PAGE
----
Ukraine

... At the camp site I found encouraging words for the Dutch supporters ... later in the city centre, I took a quick snapshot of the Dutch team bus, having the premonition that this vehicle wouldn't be at the Euro 2012 for much longer. ...

... Until we hit the city centre of Lviv, it was smooth sailing, but then everything turns to chaos, with many areas being closed for traffic. Apparently I run a red light and it is only thanks to the Euro 2012 supporter bonus that I can avoid a fine. Shortly thereafter, I almost crash into an oncoming tram line and my patience is starting to wear thinner by the minute. At the next police control we adamantly refuse participation and to the surprise of all we reach our destination only five minutes later. ...

... We interpret it as a good sign that, right in front of our eyes, the German team bus with a waving Oliver Bierhoff is heading for the stadium, so we also depart for the 'ufo' which lies just south of the city. The out-of-town arena with its very modern appearance is firmly in the hands of German fans today. 15000 to 5000 is the fan ratio and not only the game, but also the who-sings-the-loudest contest, is clearly won. Quarter finals here we come! ...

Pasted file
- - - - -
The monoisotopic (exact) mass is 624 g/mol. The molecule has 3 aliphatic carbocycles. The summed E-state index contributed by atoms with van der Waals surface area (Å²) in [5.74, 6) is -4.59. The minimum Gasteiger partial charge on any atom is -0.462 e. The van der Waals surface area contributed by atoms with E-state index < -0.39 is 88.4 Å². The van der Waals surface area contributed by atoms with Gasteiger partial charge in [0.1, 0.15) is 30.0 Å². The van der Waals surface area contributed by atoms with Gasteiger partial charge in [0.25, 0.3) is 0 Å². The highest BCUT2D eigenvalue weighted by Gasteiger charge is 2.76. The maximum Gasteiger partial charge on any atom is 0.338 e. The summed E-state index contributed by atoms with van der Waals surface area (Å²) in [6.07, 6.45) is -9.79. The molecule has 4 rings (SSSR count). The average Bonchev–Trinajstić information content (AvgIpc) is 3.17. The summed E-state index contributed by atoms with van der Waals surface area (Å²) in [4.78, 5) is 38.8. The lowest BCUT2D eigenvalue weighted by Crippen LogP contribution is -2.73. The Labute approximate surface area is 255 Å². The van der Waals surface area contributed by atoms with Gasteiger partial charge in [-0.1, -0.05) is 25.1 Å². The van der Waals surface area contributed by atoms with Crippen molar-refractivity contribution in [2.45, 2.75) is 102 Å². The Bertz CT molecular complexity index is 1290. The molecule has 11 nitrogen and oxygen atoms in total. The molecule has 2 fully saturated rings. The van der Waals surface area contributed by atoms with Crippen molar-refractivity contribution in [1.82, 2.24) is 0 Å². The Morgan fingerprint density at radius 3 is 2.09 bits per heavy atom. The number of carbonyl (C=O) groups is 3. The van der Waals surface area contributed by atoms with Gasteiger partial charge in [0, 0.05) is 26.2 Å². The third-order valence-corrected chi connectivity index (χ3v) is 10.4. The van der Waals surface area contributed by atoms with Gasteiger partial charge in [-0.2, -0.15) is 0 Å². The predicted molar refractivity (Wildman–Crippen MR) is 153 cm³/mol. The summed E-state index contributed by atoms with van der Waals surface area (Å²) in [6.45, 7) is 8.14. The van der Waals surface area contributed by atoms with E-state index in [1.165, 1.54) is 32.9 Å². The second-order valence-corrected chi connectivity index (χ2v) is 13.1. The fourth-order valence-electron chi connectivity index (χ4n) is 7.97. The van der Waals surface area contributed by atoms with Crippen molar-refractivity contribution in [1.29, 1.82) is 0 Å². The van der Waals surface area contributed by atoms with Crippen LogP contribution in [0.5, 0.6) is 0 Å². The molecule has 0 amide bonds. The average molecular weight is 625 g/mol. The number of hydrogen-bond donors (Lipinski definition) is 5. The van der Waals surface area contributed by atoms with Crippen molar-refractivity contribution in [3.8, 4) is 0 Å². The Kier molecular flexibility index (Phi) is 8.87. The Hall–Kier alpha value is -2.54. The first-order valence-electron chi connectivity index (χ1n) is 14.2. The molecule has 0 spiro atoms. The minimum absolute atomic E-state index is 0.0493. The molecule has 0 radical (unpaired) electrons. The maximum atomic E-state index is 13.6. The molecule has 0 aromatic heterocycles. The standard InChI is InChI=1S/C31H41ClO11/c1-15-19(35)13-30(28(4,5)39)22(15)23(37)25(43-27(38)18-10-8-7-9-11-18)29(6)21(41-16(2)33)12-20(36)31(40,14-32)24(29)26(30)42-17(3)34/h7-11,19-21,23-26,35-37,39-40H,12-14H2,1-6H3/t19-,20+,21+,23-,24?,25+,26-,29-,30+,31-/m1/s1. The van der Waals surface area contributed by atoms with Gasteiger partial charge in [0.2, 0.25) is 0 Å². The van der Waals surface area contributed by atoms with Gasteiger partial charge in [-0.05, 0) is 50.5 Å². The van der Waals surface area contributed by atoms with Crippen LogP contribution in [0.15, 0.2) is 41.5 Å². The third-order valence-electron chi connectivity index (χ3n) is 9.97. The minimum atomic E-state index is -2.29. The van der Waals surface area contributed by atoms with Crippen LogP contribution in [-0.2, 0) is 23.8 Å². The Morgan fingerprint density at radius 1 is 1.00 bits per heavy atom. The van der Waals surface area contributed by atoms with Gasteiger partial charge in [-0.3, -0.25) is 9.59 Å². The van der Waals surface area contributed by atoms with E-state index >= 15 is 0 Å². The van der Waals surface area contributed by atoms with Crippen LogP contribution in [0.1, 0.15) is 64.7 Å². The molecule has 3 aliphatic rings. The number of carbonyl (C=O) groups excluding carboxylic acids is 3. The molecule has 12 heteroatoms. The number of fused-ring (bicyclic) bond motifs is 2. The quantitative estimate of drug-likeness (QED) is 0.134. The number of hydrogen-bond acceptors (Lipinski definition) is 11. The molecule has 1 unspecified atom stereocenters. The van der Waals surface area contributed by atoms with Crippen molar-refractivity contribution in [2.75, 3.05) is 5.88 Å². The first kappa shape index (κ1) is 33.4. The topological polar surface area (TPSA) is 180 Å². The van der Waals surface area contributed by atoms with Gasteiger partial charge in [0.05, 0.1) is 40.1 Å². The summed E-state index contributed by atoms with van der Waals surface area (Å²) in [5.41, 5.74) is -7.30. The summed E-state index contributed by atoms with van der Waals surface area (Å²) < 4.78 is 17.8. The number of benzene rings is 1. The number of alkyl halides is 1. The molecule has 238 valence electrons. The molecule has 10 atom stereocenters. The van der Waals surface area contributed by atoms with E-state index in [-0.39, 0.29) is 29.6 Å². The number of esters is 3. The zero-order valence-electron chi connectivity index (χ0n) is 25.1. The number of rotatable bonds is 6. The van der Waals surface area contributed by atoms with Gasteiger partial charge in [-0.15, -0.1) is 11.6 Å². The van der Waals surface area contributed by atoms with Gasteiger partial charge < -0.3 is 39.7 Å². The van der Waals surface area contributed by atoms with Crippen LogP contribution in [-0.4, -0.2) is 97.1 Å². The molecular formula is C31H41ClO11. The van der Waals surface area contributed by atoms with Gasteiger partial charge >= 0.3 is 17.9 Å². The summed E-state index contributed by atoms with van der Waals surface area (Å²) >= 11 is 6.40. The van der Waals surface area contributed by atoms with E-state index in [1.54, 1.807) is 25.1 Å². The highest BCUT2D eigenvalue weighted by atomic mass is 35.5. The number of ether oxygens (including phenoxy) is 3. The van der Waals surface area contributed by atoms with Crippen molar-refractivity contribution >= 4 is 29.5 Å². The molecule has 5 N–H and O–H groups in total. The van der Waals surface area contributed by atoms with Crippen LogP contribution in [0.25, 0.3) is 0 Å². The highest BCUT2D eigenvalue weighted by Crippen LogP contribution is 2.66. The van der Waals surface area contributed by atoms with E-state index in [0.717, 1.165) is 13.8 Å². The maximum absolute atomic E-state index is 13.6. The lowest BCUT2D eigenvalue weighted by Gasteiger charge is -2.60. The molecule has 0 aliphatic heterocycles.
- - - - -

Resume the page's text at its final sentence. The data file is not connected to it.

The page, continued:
... The weather is bad and nobody south of Lviv seems to understand any English at all. The gas station attendant near Ivanvo Frankivsk is as far from producing a smile as he is from the moon. He makes it very clear that he has never heard of the city Kolomyya, despite the fact that it is only 50km from here and has 70 000 inhabitants. He makes it even more clear that it would be a good idea for me to head for the exit now. ...

... Ellie was pretty excited about yesterday's camp site already, but today she is completely over the moon. Oksana has plenty of vivid huts, artistic sculptures in most of the gardens and pets on every corner. Ellie wants to pet each and every animal closeby. Relaxing has highest priority, so we only make a small trip into the picturesque mountains nearby. We want to conserve energy for the days ahead. ...

 
Moldova

... Our two weeks in the Ukraine went off without a hitch and we are surprised to find out what the smaller neighbour Moldova has in store for us. We cross the border on Sunday and there is very little traffic. We get processed quickly, only the last Moldovan official wants to earn a little extra weekend money in the form of $10. Sometimes it is an advantage if one doesn't speak the language of a country and we simply pretend that we have absolutely no idea what he is on about. ...

 
Romania